Tag Archives: film

Richard Durrant – The Guitar Whisperer

Sixty-seven of my pupils are in Musselburgh/Wallyford schools. That’s one reason why I was pleased to see a gig, scheduled for Tue 1 March, by Richard Durrant (aka The Guitar Whisperer ) advertised in the Brunton Hall’s publicity. Not only does the playing look very promising – multimedia nature of the programme strikes me as something which might aid younger pupils in concentration/enjoyment. In addition to films, some pieces feature animations by Miranda Vincent.

The YouTube videos below will give you some idea of what we might expect:

[kml_flashembed movie="http://www.youtube.com/v/tp45Xhan1nM?rel=0" width="425" height="350" wmode="transparent" /]

[kml_flashembed movie="http://www.youtube.com/v/e_xJd9nwAnA?rel=0" width="425" height="350" wmode="transparent" /]

[kml_flashembed movie="http://www.youtube.com/v/7udClrQtmws?rel=0" width="425" height="350" wmode="transparent" /]

[kml_flashembed movie="http://www.youtube.com/v/cc141Pf1ZWA?rel=0" width="425" height="350" wmode="transparent" /]

[kml_flashembed movie="http://www.youtube.com/v/grNPV21qEDE?rel=0" width="425" height="350" wmode="transparent" /]

[kml_flashembed movie="http://www.youtube.com/v/UF7A6eXOYys?rel=0" width="425" height="350" wmode="transparent" /]

[kml_flashembed movie="http://www.youtube.com/v/KEzrhGasv74?rel=0" width="425" height="350" wmode="transparent" /]

Friends Reunited

I was struck by the statistic on Radio 4’s The Morricone Affair that the composer Ennio Morricone had written more than 400 film scores. Without great success I tried to imagine the labour of such an opus.

  • rounding up or down the the average film to 2 hours, it would take 800 hours simply to watch each film only once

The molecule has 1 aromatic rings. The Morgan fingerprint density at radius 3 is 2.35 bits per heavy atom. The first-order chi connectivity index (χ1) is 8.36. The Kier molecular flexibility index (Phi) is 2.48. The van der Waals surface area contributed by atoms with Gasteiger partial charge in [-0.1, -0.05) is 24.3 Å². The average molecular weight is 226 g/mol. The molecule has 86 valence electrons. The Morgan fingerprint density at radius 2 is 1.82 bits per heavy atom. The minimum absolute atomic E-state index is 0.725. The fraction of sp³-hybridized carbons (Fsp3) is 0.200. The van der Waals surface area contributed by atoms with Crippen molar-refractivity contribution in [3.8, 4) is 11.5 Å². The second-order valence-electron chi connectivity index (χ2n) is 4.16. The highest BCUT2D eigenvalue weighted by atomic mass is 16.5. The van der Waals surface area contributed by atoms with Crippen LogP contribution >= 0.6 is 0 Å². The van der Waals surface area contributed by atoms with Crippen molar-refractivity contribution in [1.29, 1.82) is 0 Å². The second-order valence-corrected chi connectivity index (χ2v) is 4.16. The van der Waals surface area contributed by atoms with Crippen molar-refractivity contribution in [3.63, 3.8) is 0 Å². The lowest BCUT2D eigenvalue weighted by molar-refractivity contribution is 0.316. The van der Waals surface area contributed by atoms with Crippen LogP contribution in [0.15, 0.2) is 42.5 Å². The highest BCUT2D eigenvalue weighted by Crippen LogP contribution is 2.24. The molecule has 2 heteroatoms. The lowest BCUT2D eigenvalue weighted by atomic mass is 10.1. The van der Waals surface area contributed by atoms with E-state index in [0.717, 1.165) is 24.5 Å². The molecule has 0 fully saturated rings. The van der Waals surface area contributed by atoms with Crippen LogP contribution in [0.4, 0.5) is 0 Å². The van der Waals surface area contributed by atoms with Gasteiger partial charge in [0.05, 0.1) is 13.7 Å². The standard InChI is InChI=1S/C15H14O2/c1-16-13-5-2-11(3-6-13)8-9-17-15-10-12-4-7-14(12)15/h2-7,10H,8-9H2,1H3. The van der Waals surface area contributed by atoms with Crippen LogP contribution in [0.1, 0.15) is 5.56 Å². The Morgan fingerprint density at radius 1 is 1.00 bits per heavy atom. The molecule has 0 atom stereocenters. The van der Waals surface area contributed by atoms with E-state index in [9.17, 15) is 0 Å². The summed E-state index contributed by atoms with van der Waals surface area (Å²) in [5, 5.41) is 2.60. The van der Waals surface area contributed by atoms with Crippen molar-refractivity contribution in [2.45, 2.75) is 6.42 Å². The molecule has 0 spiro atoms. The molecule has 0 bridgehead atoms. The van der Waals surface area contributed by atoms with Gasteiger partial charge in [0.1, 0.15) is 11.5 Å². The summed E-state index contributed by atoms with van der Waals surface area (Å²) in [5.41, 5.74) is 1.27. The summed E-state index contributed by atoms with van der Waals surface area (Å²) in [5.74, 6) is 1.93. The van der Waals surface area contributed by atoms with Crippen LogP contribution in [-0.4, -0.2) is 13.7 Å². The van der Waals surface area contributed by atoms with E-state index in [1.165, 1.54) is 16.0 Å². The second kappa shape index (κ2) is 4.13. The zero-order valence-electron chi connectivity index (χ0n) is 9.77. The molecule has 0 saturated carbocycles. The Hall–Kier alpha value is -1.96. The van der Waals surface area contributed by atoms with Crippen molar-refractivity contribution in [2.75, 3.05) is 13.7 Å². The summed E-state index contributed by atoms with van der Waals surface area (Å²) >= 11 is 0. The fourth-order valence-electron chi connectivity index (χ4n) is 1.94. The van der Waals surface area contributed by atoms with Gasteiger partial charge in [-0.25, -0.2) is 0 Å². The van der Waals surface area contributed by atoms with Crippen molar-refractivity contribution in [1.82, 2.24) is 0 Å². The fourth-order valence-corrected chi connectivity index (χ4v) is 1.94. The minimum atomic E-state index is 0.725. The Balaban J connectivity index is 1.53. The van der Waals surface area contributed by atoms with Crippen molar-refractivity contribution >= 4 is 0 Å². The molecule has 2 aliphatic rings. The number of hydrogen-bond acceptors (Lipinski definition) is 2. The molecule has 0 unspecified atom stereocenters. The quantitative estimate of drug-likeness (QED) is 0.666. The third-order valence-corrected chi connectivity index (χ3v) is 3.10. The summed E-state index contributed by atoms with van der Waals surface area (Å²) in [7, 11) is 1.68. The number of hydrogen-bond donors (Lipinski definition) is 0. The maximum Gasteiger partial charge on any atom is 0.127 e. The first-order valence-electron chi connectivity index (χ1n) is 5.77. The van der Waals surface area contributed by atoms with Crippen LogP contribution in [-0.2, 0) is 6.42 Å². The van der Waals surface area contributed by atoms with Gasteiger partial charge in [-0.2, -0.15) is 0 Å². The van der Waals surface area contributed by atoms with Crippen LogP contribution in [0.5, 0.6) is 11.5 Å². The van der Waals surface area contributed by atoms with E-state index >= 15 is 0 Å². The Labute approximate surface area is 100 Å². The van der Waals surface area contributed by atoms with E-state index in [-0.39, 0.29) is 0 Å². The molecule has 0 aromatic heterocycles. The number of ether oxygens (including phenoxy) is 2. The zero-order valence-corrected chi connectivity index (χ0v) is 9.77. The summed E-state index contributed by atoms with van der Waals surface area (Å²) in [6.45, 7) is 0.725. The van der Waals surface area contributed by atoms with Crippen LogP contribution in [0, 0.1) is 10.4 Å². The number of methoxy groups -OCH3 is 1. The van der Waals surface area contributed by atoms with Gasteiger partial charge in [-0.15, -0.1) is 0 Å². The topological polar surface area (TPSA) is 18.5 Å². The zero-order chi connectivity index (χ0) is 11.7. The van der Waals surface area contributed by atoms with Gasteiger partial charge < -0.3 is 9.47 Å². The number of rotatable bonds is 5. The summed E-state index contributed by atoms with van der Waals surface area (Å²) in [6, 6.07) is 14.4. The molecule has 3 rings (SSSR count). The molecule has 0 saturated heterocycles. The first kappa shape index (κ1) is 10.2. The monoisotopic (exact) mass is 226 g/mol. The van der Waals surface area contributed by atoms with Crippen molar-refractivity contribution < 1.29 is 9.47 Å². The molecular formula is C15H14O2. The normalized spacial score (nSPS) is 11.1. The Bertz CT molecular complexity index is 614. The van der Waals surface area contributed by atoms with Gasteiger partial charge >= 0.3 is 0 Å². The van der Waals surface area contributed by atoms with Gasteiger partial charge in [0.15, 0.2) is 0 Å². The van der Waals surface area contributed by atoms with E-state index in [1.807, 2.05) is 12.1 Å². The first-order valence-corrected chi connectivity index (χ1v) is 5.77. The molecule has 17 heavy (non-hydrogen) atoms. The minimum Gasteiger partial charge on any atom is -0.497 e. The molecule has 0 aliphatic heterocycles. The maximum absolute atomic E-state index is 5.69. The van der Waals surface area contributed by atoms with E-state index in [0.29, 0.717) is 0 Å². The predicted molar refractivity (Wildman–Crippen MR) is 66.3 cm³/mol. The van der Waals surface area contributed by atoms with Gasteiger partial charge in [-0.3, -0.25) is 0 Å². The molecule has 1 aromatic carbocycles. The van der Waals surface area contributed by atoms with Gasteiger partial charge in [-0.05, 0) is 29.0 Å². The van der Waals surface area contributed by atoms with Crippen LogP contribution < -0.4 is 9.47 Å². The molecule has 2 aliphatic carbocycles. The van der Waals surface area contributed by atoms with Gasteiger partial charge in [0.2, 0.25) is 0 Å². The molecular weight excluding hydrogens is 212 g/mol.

• let’s double it if we agree that a substantial understanding of each film and film score is unlikely to unfold on one viewing/hearing – 1600 hours

  • let’s add hour to each project for us to write a subjective commentary of the effect of the music on the film* and upon us – 2,000 hours

  • or, add a further 3 hours for a critical (technical) commentary on how the music achieves this – 2,800 hours

  • or, add a further 5 hours for a gifted musician to transcribe just some of the film score – 3,600 hours – or almost 103 weeks at 35 hours per week!

  • then imagine the leap between this and the process of getting to know the film; writing a coherent, score and parts (most of this opus is pre-software); collaborating with the director on cuts, additions, alterations – and quite possibly rehearsing the orchestra for (and conducting it in) the recording

Interestingly, Morricone and director Sergio Leone realised, only when meeting to discuss work, that they had at one time been classmates.

* Morricone commented that the music must offer something which is not already being shown or said. He was also aware that the varied cultural background and emotional baggage that we all bring will result in many different hearings of the music.